The money you receive from us is your share of any payments collected. If they’re collected in the UK through the Copyright Licensing Agency (CLA), your publisher will receive their own share through the Publishers’ Licensing Services (PLS).

Your publisher will deal with your ‘Primary rights’ – ALCS only pays ‘Secondary rights’.

Edit to remove unwanted, stupid emoticon inserted after pressing <Send>

Edited By Fowlers Fury on 07/08/2022 15:17:24

Fowlers Fury07/08/2022 15:18:39
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Give up....a different stupid emoticon has appeared after 1st edit.

Nigel Graham 207/08/2022 15:44:35
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I separate with single space, the two punctuation marks that have conspired to create the blasted symbol.

If you receive payments for regular, or frequent, articles published by any commercial magazine presumably HMRC might come round pleading poverty, but would they expect you to notify them of very occasional, one-off work?

Fowlers Fury07/08/2022 16:15:08
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Thanks Nigel, I'll remember your suggestion (or try to remember as the brain cells atrophy fast these days).

As for HMRC and their outstretched hand ........ I'm unaware of any magnanimity* from that organisation. In fact I am sure they expect one to notify them of any earned or unearned income during any tax year. I do so with a heavy heart
since I'm told virtue has its own reward.

* "Magnanimity is the virtue of being great of mind and heart. It encompasses, usually, a refusal to be petty .... and actions for noble purposes. "

Roderick Jenkins07/08/2022 16:17:49
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Posted by Nigel Graham 2 on 07/08/2022 15:44:35:

If you receive payments for regular, or frequent, articles published by any commercial magazine presumably HMRC might come round pleading poverty, but would they expect you to notify them of very occasional, one-off work?

A few years ago HMRC introduced a £1000 annual "Trading Allowance". As I understand it this means that you can earn an additional £1000 a year outside of your normal income without having to declare it.

Rod

Nick Clarke 307/08/2022 16:18:03
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Posted by Nigel Graham 2 on 07/08/2022 15:44:35:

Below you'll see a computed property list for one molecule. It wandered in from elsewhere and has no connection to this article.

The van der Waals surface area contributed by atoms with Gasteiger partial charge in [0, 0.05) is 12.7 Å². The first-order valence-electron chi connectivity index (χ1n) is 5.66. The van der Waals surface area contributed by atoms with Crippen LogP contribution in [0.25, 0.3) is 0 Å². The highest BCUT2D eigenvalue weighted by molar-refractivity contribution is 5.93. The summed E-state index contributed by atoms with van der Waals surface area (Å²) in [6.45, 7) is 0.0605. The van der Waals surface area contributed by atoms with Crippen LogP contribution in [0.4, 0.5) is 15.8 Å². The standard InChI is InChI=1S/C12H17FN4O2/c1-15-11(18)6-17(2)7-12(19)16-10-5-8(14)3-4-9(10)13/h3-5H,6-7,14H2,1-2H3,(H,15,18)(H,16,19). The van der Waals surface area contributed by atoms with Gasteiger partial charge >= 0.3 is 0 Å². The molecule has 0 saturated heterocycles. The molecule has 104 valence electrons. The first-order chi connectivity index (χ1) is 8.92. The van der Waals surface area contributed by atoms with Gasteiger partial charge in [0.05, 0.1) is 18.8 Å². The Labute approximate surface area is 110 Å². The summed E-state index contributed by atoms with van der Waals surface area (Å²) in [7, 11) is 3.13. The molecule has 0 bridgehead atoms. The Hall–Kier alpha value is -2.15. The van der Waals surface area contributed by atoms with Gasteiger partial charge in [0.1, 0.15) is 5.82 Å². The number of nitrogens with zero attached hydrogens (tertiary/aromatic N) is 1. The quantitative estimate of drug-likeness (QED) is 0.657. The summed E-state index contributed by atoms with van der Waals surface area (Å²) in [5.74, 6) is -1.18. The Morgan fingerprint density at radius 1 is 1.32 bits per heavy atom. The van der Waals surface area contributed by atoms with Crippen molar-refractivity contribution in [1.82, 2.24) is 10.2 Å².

I separate with single space, the two punctuation marks that have conspired to create the blasted symbol.

If you receive payments for regular, or frequent, articles published by any commercial magazine presumably HMRC might come round pleading poverty, but would they expect you to notify them of very occasional, one-off work?

If it was a one off they might not consider it worth bothering about but the decision is theirs to make, not yours to ignore the payment/tax due - this advice came from daughter (accountant) and she also says that the case for employing a professional is to argue such cases on your behalf (but thinking about it she would say that, wouldn't she!)

JasonB07/08/2022 16:21:39
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I just put the total from MTM on my tax return, it's income so it's taxable. That would apply for a one off article just as much as a long running one.

Roderick Jenkins07/08/2022 17:56:05
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Many of us on PAYE, either in regular employment or in receipt of pensions, do not have to fill out annual tax returns since the various bodies that pay us inform HMRC of their payments to us. The trading allowance allows the government to avoid the expense of administering a tax form for a non cost effective amount of extra revenue (and therefore regularises any decision an author may have made in the past about declaring a small payment from the magazines surprise)

Rod

Howard Lewis07/08/2022 21:06:35
6314 forum posts
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A few years ago, I declared a fee, from another magazine, of about £130 to HMRC, but never heard anything more.

Would probably cost them more than £6.50 to collect it!

MTM used to rotate my fees among three charities for me, so that I had no income from the articles.

Hopefully Mortons will be able to do the same, once the present cumbersome Notification >; Invoice; > Direct Payment system has been simplified.. Neil Wyatt is working on it, and I believe that Martin Evans is also trying to simplify matters. (This assumes that any of my articles will be worth publishing in the future! )

Howard